22 22 Stock Repurchases  To remove some shares from the open market in order to protect against a hostile takeover.  To improve per-share earnings by reducing the number of shares outstanding and returning inefficiently used assets to shareholders.  To display confidence that the stock is currently undervalued by the market.

23 23 Treasury Stock Stock issued by a corporation but subsequently reacquired by the corporation and held for possible future reissuance or retirement. Reported as a contra-equity account, not as an asset. Does not create a gain or loss on reacquisition, reissuance, or retirement. May decrease Retained Earnings, but cannot increase it.

24 24 Treasury Stock--Example: Both Accounting Methods Issued 100, $10 par value shares at $15 per share Cost Method Cash 1,500 Common Stock. 1,000 Paid-In Capital in Excess of Par 500 Par Value Method Cash1,500 Common Stock 1,000 Paid-In Capital in Excess of Par 500

25 25 Treasury Stock--Example: Both Accounting Methods Reacquired ten shares at $16 per share. Cost Method Treasury Stock 160 Cash 160 Par Value Method Treasury Stock100 Paid-In Capital in Excess of Par 50 Retained Earnings10 Cash160

26 26 Sold two shares of treasury stock at $20 per share. Cost Method Cash 40 Treasury Stock 32 Paid-In Capital from Treasury Stock8 Par Value Method Cash40 Treasury Stock20 Paid-In Capital in Excess of Par 20 Treasury Stock--Example: Both Accounting Methods

27 27 Sold five shares of treasury stock at $14 per share. Cost Method Cash 70 Paid-In Capital from Treasury Stock8 Retained Earnings2 Treasury Stock80 Par Value Method Cash70 Treasury Stock50 Paid-In Capital in Excess of Par 20 Treasury Stock--Example: Both Accounting Methods

28 28 Retired remaining three shares of stock. Cost Method Common Stock 30 Paid-In Capital in Excess of Par15 Retained Earnings3 Treasury Stock48 Par Value Method Common Stock30 Treasury Stock30 Treasury Stock--Example: Both Accounting Methods

29 29 Stock Rights, Warrants, and Options  Stock rights--Issued to existing shareholders to permit them to maintain their proportionate ownership interests when new shares are to be issued.  Stock warrants--Sold by the corporation for cash, generally in conjunction with the issuance of another security.  Stock options--Granted to officers or employees, usually as part of a compensation plan.

30 30 Stock Warrants Stewart Co. sells 1,000 shares of $50 par preferred stock for $58 per share. Stewart Co. gives the purchaser detachable warrants enabling the holders to subscribe to 1,000 shares of $2 par common stock for $25 per share. Immediately following the issuance of the stock, the warrants are selling for $3, and the fair market value of a preferred share without the warrant attached is $57.

31 31 Stock Warrants Value assigned to warrants = Total issue price x Market value of warrants Market value of security without warrants + Market value of warrants $57 + $3 Value assigned to warrants = $58,000 x $3 = $2,900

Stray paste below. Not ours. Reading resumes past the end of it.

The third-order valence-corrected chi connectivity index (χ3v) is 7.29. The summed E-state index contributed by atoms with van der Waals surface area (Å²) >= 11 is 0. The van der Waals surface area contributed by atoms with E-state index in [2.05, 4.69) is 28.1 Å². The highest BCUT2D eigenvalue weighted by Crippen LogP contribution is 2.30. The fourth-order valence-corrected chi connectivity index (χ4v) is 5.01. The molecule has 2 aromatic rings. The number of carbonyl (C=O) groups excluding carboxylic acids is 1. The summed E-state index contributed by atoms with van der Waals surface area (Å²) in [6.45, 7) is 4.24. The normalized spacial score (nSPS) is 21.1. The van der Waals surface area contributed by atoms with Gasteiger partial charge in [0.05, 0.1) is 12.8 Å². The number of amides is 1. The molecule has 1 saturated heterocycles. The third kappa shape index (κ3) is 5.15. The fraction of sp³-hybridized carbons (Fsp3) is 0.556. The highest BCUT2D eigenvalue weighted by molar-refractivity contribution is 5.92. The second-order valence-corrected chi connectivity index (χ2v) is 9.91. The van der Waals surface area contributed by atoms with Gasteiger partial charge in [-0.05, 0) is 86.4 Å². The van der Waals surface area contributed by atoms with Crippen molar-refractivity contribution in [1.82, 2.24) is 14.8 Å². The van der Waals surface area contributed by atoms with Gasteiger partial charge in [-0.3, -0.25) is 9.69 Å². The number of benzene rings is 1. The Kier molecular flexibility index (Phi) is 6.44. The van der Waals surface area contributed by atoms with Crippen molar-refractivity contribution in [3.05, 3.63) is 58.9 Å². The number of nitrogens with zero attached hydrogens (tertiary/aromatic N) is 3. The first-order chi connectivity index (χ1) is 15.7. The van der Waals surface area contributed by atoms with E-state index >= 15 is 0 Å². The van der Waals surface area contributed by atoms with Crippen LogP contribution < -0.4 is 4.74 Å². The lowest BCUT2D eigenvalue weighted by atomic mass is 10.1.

32 32 Stock Warrants The entry on Stewart’s book to record the sale of the preferred stock with detachable warrants is: Cash58,000 Preferred Stock, $50 par 50,000 Paid-In Capital in Excess of Par--Preferred Stock5,100 Common Stock Warrants2,900

33 33 Stock Warrants If the warrants are exercised, the entry to record the issuance of common stock is: Common Stock Warrants2,900 Cash25,000 Common Stock, $2 par 2,000 Paid-In Capital in Excess of Par--Common Stock25,900

34 Stock-Based Compensation All employees eligible? Shares offered equally? Reasonable exercise period? Exercise Prices » Market Price? No Yes Non-compen- satory Plan Record shares issued when stock is purchased. No Compensatory Plan Determine compensation expense; amortize over period employee is to provide service. No Grant and Measurement dates same? Yes Number of shares and Exercise Price known? Estimate compensation expense; amortize over period employee is to provide service. Determine actual expense; amortize over remaining period employee is to provide service. Record shares issued when stock is purchased. Adjust for Unearned Compensation, if any. No Yes 34

35 35 Factors Affecting Retained Earnings Error corrections Changes in accounting principle Net income Quasi-reorganizations Retained Earnings Increases

36 36 Error corrections Prior period adjustments Treasury stock Net loss Changes in accounting principles Dividends Retained Earnings Factors Affecting Retained Earnings Decrease s

37 37 Accounting for Dividends Declaration date: The date the corporation’s board of directors formally declares a dividend will be paid. Date of record: The date on which stockholders of record are identified as those who will receive a dividend. Date of payment: The date when the dividend is actually distributed to stockholders.

38 38 Cash Dividend ABC Corporation declares a $2,000 dividend; the following journal entries should be made: Declaration Date Dividends (Retained Earnings)2,000 Dividends Payable 2,000 Payment Date Dividends Payable2,000 Cash 2,000

39 39 Property Dividend What is a property dividend?

40 40 Property Dividend It is a distribution to stockholders that is payable in some asset other than cash.

41 41 Property Dividend XYZ Corporation declares a dividend of 1,000 shares of Gondor, Inc. stock (cost $3,000; fair market value, $5,000). Date of Declaration Dividend (or Retained Earnings)5,000 Property Dividends Payable3,000 Gain on Distribution of Property Dividend2,000